It would be easy to attribute the changes underway in today’s law firms and legal departments to the greatest economic crisis in decades. The downturn undoubtedly made its mark, but the fundamental shifts taking place in the legal field today have much earlier roots.
According to research conducted for a new white paper from Robert Half Legal, Future Law Office: Delivering Maximum Value in a Cost-Conscious Legal Era, legal organizations have for some time recognized that many of the traditional approaches to obtaining and delivering legal services are no longer as efficient or cost-effective as they once were. The recession simply brought the need to address these issues to a head.
As corporate legal departments demand more value for their spending, many of their law firms are going through what amounts to an identity crisis. Law firms are recognizing as never before that they need to act like a business as well as a profession.
To ask for more value for their money is hardly an unreasonable request from clients: companies have been demanding more cost-effective services from their suppliers for decades. For reasons likely related to tradition, however, law firms seem to have been excluded from these efforts.
Today that has changed. Legal departments are demanding more predictability, better communication, transparency in billing and improved efficiency. One example of this shift is the Value Challenge launched by a number of general counsel who are a part of the Association of Corporate Counsel (ACC). This group has been hosting meetings throughout the U.S. and worldwide involving in-house and law firm leaders. According to the ACC, the theme that continually emerges is that “it’s all about value.”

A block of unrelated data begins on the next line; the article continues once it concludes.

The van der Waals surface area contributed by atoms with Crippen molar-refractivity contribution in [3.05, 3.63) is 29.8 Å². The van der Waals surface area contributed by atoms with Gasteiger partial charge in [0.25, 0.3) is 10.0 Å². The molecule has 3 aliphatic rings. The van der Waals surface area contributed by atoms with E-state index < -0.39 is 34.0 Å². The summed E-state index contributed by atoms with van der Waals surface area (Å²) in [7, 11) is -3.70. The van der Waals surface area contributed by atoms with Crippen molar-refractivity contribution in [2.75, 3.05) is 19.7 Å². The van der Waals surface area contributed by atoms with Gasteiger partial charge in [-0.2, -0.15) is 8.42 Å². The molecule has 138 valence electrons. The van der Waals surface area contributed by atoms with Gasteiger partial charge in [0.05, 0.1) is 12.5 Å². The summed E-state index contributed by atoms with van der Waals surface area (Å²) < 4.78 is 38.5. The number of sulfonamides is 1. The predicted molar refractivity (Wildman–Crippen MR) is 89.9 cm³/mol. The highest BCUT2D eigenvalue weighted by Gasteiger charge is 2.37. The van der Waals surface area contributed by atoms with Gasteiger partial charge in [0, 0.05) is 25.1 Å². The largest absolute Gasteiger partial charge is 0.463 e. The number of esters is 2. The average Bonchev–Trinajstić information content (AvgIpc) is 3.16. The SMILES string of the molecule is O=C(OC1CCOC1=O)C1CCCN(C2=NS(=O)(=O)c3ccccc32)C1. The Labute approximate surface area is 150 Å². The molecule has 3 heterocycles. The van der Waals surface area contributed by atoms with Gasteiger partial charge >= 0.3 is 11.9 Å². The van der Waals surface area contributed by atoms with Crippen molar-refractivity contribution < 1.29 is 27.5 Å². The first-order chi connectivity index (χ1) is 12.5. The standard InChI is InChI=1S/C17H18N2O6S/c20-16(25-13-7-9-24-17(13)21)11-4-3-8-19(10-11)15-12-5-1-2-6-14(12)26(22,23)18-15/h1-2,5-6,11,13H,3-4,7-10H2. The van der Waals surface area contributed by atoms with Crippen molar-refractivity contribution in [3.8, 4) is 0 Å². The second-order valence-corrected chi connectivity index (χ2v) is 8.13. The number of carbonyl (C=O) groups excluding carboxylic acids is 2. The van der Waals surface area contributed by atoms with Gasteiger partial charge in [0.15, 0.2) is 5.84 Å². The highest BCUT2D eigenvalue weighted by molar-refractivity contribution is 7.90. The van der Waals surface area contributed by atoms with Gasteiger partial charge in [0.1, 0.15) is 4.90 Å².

Law firms are finding that they must leave behind or modify some long-established traditions in order to remain competitive. As firms reach out for new business, they must more effectively demonstrate how they can bring value to a company. In particular, law firms are finding they must improve their service delivery processes or risk losing money. As a result, they are analyzing the way cases are handled in order to eliminate waste and decrease the amount of time it takes to deliver legal services.
But the onus for instigating change does not fall just on law firms. Both parties – the law firm and corporate legal department – need to make a point of maintaining a frank, open discussion. In an interview conducted for the Future Law Office, Mike Roster, chair of the ACC’s Value Challenge steering committee, suggests law firms implement the Value Challenge’s “Meet, Talk, Act” model: “Call your three best clients,” he says. “Ask if you can talk over a bag lunch about the client’s legal needs, where you’re doing well, where you can do better, how you can improve the quality of the services you deliver and reduce the client’s costs.”
Practices law firms are re-examining and, in many cases, modifying include billable-hour models, lockstep pay, partner compensation, the path toward making partner, and client relationship management. Staffing strategies also are changing. The professionals law firms and legal departments hire play a pivotal role in client relationships, and how teams are composed and compensated has a major effect on an organization’s efficiency, effectiveness and bottom line.
Indications are strong that the profession of law is changing for the better. More organizations know they need to become more efficient, revisit old processes that may no longer work and build nimble teams that can help them cost-effectively deliver quality, relevant service.
Charles A. Volkert is executive director of Robert Half Legal, a leading staffing service specializing in the placement of attorneys, paralegals, legal administrators and other legal professionals with law firms and corporate legal departments. Based in Menlo Park, Calif., Robert Half Legal has offices in major cities throughout the United States and Canada.